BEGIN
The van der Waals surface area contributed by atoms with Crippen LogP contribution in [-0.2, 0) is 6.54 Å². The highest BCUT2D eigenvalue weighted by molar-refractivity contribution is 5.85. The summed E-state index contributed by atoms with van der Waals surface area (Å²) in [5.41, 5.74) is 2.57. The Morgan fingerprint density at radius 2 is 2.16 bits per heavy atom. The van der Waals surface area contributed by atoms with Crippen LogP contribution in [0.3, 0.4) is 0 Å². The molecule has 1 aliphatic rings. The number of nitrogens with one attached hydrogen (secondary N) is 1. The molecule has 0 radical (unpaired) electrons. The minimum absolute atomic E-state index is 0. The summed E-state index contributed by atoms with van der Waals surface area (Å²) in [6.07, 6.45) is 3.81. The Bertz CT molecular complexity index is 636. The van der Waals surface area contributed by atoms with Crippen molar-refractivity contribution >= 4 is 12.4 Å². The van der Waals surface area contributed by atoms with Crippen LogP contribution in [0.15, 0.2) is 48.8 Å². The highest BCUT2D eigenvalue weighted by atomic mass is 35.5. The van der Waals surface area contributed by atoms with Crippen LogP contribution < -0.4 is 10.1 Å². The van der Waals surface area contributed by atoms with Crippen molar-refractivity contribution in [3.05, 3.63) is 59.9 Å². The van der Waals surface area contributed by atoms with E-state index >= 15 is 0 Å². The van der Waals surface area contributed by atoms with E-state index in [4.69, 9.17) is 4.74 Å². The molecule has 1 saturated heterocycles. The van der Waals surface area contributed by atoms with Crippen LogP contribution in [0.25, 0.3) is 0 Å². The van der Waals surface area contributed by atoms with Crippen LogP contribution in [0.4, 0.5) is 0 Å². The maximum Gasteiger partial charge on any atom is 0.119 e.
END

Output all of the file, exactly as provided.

The van der Waals surface area contributed by atoms with Crippen LogP contribution in [-0.2, 0) is 6.54 Å². The highest BCUT2D eigenvalue weighted by molar-refractivity contribution is 5.85. The summed E-state index contributed by atoms with van der Waals surface area (Å²) in [5.41, 5.74) is 2.57. The Morgan fingerprint density at radius 2 is 2.16 bits per heavy atom. The van der Waals surface area contributed by atoms with Crippen LogP contribution in [0.3, 0.4) is 0 Å². The molecule has 1 aliphatic rings. The number of nitrogens with one attached hydrogen (secondary N) is 1. The molecule has 0 radical (unpaired) electrons. The minimum absolute atomic E-state index is 0. The summed E-state index contributed by atoms with van der Waals surface area (Å²) in [6.07, 6.45) is 3.81. The Bertz CT molecular complexity index is 636. The van der Waals surface area contributed by atoms with Crippen molar-refractivity contribution >= 4 is 12.4 Å². The van der Waals surface area contributed by atoms with Crippen LogP contribution in [0.15, 0.2) is 48.8 Å². The highest BCUT2D eigenvalue weighted by atomic mass is 35.5. The van der Waals surface area contributed by atoms with Crippen LogP contribution < -0.4 is 10.1 Å². The van der Waals surface area contributed by atoms with Crippen molar-refractivity contribution in [3.05, 3.63) is 59.9 Å². The van der Waals surface area contributed by atoms with E-state index >= 15 is 0 Å². The van der Waals surface area contributed by atoms with E-state index in [4.69, 9.17) is 4.74 Å². The molecule has 1 saturated heterocycles. The van der Waals surface area contributed by atoms with Crippen LogP contribution in [0.25, 0.3) is 0 Å². The van der Waals surface area contributed by atoms with Crippen LogP contribution in [0.4, 0.5) is 0 Å². The maximum Gasteiger partial charge on any atom is 0.119 e.